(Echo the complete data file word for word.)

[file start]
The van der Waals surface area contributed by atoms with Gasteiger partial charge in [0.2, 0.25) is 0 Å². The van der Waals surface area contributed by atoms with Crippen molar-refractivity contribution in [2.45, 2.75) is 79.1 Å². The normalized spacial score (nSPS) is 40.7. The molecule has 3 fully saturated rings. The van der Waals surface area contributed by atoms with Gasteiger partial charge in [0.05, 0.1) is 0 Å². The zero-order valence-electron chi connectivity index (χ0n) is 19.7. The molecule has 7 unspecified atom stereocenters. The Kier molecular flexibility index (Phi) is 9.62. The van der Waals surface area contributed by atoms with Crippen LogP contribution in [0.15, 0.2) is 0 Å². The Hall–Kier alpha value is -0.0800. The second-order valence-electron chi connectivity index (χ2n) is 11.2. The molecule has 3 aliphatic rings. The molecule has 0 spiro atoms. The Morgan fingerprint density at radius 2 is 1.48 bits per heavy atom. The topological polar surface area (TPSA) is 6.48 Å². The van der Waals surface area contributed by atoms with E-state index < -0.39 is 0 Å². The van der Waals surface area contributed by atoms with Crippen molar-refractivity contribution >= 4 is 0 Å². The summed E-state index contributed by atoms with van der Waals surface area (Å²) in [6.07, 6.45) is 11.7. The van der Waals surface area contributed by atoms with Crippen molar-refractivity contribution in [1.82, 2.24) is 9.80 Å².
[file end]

The van der Waals surface area contributed by atoms with Gasteiger partial charge in [0.2, 0.25) is 0 Å². The van der Waals surface area contributed by atoms with Crippen molar-refractivity contribution in [2.45, 2.75) is 79.1 Å². The normalized spacial score (nSPS) is 40.7. The molecule has 3 fully saturated rings. The van der Waals surface area contributed by atoms with Gasteiger partial charge in [0.05, 0.1) is 0 Å². The zero-order valence-electron chi connectivity index (χ0n) is 19.7. The molecule has 7 unspecified atom stereocenters. The Kier molecular flexibility index (Phi) is 9.62. The van der Waals surface area contributed by atoms with Crippen LogP contribution in [0.15, 0.2) is 0 Å². The Hall–Kier alpha value is -0.0800. The second-order valence-electron chi connectivity index (χ2n) is 11.2. The molecule has 3 aliphatic rings. The molecule has 0 spiro atoms. The Morgan fingerprint density at radius 2 is 1.48 bits per heavy atom. The topological polar surface area (TPSA) is 6.48 Å². The van der Waals surface area contributed by atoms with E-state index < -0.39 is 0 Å². The van der Waals surface area contributed by atoms with Crippen molar-refractivity contribution >= 4 is 0 Å². The summed E-state index contributed by atoms with van der Waals surface area (Å²) in [6.07, 6.45) is 11.7. The van der Waals surface area contributed by atoms with Crippen molar-refractivity contribution in [1.82, 2.24) is 9.80 Å².